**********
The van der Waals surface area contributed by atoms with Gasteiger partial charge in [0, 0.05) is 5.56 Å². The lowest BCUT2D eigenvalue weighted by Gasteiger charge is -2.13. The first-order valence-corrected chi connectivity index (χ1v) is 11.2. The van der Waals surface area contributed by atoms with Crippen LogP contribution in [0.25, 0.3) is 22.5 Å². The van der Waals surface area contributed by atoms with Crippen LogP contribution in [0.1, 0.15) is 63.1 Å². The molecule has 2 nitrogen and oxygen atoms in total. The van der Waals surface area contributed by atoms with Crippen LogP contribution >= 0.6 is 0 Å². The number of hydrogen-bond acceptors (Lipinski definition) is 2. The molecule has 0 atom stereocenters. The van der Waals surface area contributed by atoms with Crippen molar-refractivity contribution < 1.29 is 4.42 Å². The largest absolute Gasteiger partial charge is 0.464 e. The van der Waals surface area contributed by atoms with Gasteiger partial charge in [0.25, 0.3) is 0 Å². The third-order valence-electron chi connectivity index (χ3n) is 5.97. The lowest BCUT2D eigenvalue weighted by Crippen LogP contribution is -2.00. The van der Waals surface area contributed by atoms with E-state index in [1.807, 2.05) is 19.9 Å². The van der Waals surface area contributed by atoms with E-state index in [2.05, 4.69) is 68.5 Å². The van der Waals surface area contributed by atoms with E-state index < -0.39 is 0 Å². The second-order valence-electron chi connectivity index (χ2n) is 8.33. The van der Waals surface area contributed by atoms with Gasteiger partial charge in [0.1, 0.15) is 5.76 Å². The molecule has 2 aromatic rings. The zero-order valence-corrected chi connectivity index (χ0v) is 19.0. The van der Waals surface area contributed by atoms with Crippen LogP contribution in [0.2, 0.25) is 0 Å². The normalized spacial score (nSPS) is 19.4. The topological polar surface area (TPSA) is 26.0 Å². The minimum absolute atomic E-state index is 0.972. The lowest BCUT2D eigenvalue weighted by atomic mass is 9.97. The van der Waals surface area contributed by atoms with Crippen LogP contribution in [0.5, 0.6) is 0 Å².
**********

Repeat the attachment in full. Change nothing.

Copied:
The van der Waals surface area contributed by atoms with Gasteiger partial charge in [0, 0.05) is 5.56 Å². The lowest BCUT2D eigenvalue weighted by Gasteiger charge is -2.13. The first-order valence-corrected chi connectivity index (χ1v) is 11.2. The van der Waals surface area contributed by atoms with Crippen LogP contribution in [0.25, 0.3) is 22.5 Å². The van der Waals surface area contributed by atoms with Crippen LogP contribution in [0.1, 0.15) is 63.1 Å². The molecule has 2 nitrogen and oxygen atoms in total. The van der Waals surface area contributed by atoms with Crippen LogP contribution >= 0.6 is 0 Å². The number of hydrogen-bond acceptors (Lipinski definition) is 2. The molecule has 0 atom stereocenters. The van der Waals surface area contributed by atoms with Crippen molar-refractivity contribution < 1.29 is 4.42 Å². The largest absolute Gasteiger partial charge is 0.464 e. The van der Waals surface area contributed by atoms with Gasteiger partial charge in [0.25, 0.3) is 0 Å². The third-order valence-electron chi connectivity index (χ3n) is 5.97. The lowest BCUT2D eigenvalue weighted by Crippen LogP contribution is -2.00. The van der Waals surface area contributed by atoms with E-state index in [1.807, 2.05) is 19.9 Å². The van der Waals surface area contributed by atoms with E-state index in [2.05, 4.69) is 68.5 Å². The van der Waals surface area contributed by atoms with E-state index < -0.39 is 0 Å². The second-order valence-electron chi connectivity index (χ2n) is 8.33. The van der Waals surface area contributed by atoms with Gasteiger partial charge in [0.1, 0.15) is 5.76 Å². The molecule has 2 aromatic rings. The zero-order valence-corrected chi connectivity index (χ0v) is 19.0. The van der Waals surface area contributed by atoms with Crippen LogP contribution in [0.2, 0.25) is 0 Å². The normalized spacial score (nSPS) is 19.4. The topological polar surface area (TPSA) is 26.0 Å². The minimum absolute atomic E-state index is 0.972. The lowest BCUT2D eigenvalue weighted by atomic mass is 9.97. The van der Waals surface area contributed by atoms with Crippen LogP contribution in [0.5, 0.6) is 0 Å².